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CHAPTER II.

MR. MADISON BEGINS HIS LONG PUBLIC CAREER-THE

VIRGINIA LEGISLATURE.

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'HERE is no evidence that Mr. Madison ever

seriously contemplated entering one of the professions. The dissenters from the Church of England were neither numerous nor respectable in Virginia at the time he took his Bachelor's degree at Princeton, and it is quite evident that, for the clergy of the establishment, he had little esteem. Constitutional law and history he studied extensively at this period, but this had a direct bearing on the extraordinary tendencies of the times, and did not point to his professional inclinations. The study of the law in its small and every-day business applications had no attractions for Mr. Madison. His object was very different. The circumstances of his family favored any view of life he was likely to adopt for himself. And the condition of the British American colonies pointed to the no uncertain demand about to be made on American talent in a way thereto unknown. Without departing from the respectable and peaceful pursuits of his family, Mr. Madison was carefully preparing himself for the great struggle which was to give rise to a race of statesmen in the New World.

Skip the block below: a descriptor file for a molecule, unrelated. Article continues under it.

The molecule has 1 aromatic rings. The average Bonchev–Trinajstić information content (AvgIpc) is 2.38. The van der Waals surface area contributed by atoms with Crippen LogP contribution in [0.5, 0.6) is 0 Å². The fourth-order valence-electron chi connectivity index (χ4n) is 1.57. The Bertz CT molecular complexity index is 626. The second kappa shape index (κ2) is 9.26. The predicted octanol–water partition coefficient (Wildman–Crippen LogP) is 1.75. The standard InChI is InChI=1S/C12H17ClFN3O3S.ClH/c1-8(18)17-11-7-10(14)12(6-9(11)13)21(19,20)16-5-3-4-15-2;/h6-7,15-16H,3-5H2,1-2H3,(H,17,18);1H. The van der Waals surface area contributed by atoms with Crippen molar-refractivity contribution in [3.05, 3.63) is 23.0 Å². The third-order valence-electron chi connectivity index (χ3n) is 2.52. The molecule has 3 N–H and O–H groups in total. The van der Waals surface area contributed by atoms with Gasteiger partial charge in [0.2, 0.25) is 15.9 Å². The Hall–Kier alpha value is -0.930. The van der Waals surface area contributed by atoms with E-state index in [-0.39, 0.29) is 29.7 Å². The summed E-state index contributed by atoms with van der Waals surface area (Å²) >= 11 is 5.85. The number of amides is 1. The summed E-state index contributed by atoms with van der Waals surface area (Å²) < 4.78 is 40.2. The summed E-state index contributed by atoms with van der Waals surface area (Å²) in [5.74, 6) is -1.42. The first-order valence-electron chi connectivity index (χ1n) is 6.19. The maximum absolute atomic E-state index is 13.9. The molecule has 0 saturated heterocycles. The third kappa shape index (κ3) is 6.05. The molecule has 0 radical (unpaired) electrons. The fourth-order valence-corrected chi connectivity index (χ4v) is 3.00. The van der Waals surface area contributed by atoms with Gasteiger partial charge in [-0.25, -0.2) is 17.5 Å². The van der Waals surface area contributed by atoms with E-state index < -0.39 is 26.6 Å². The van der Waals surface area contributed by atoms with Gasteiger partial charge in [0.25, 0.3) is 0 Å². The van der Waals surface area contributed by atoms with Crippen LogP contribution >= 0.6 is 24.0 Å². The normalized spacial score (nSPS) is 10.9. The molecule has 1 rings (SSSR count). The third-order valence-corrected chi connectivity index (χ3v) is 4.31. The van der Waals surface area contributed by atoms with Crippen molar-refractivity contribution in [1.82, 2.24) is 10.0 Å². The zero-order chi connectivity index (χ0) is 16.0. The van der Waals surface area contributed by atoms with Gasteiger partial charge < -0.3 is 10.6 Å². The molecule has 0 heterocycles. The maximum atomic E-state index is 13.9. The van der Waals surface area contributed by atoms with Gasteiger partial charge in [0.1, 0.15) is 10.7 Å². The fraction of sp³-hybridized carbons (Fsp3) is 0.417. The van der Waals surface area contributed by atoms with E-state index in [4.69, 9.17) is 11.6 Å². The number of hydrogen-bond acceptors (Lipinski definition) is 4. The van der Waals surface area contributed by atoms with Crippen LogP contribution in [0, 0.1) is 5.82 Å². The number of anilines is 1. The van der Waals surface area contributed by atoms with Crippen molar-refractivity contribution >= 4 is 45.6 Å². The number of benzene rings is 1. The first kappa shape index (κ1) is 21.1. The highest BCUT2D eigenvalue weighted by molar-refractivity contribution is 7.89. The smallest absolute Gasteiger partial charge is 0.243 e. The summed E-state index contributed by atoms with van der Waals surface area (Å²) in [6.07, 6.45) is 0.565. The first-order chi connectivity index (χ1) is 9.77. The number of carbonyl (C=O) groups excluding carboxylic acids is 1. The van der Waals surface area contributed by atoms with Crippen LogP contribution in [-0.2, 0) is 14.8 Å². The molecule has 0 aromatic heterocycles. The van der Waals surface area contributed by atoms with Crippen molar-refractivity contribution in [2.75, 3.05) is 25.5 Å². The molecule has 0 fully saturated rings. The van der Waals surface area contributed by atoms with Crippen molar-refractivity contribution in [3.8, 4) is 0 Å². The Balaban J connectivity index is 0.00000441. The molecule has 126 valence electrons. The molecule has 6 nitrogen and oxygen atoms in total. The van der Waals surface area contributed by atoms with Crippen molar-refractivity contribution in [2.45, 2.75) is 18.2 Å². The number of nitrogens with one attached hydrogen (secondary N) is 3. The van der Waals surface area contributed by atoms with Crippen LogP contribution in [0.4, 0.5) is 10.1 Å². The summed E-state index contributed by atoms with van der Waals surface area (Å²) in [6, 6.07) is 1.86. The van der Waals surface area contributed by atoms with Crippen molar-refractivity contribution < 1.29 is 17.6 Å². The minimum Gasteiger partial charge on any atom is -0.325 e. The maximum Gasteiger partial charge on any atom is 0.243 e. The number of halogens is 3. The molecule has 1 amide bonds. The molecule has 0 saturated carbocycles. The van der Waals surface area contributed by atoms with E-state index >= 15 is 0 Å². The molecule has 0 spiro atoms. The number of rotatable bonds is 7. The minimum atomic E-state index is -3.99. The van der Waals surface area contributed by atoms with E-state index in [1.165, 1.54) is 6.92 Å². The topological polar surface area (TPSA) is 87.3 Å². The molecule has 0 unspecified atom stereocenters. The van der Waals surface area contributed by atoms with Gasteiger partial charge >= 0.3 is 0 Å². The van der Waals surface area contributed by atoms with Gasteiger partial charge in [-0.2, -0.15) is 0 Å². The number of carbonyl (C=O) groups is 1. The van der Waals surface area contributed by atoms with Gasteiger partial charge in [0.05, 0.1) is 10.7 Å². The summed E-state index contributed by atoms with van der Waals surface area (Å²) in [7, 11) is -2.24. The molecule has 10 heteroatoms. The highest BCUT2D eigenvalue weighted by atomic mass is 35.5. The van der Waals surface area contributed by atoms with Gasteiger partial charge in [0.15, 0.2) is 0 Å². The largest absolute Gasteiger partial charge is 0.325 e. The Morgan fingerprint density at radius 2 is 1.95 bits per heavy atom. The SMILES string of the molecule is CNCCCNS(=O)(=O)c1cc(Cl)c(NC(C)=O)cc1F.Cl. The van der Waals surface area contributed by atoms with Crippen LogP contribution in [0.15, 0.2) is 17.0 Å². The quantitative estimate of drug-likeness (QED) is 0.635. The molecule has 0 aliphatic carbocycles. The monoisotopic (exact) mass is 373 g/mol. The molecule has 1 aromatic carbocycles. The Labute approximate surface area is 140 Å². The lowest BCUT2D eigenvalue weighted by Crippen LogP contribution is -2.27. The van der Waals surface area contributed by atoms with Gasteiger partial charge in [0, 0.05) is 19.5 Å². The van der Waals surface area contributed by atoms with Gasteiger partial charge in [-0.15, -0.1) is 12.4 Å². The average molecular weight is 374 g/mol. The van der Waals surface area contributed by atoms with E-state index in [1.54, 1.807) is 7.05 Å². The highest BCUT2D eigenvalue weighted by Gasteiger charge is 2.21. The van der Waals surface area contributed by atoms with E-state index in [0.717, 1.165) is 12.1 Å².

Resistance to the Stamp Act, and other so-called encroachments, had given way to a comparative quiet only to be succeeded by more alarming events in colonial history. Britain still claimed the right to tax America, and, in the few calm years, the colonists had earnestly fostered the spirit of resistance. In 1773, the conflict broke out with increased power from the attempt of the “home government” to force cargoes of duty-imposed teas upon the colonies. But the tea was thrown into the sea or sent back to England. The British people were amazed at this unheard of spectacle in human conduct, and set about at once preparing other means of irritating the stubborn Americans.

In the following year the famous bill for closing the port of Boston was put into effect. This was looked upon, on this side, as a direct stroke at the liberties of all the colonies, and made a common cause

among them.

Virginia immediately exhibited her hand. The House of Burgesses entered into pledges to resist British taxation, and sent out a call for a general congress of all the insulted and burdened colonies. A Virginia convention was also appointed to meet on the first day of August, 1774, at Williamsburg.

This convention met, and its members pledged themselves not to import British merchandise after the 1st of November, and not to send exports to England after the 10th of August, of the following year. At this meeting delegates were appointed to represent the colony in the first session of the Continental Congress at Philadelphia, in September, 1774.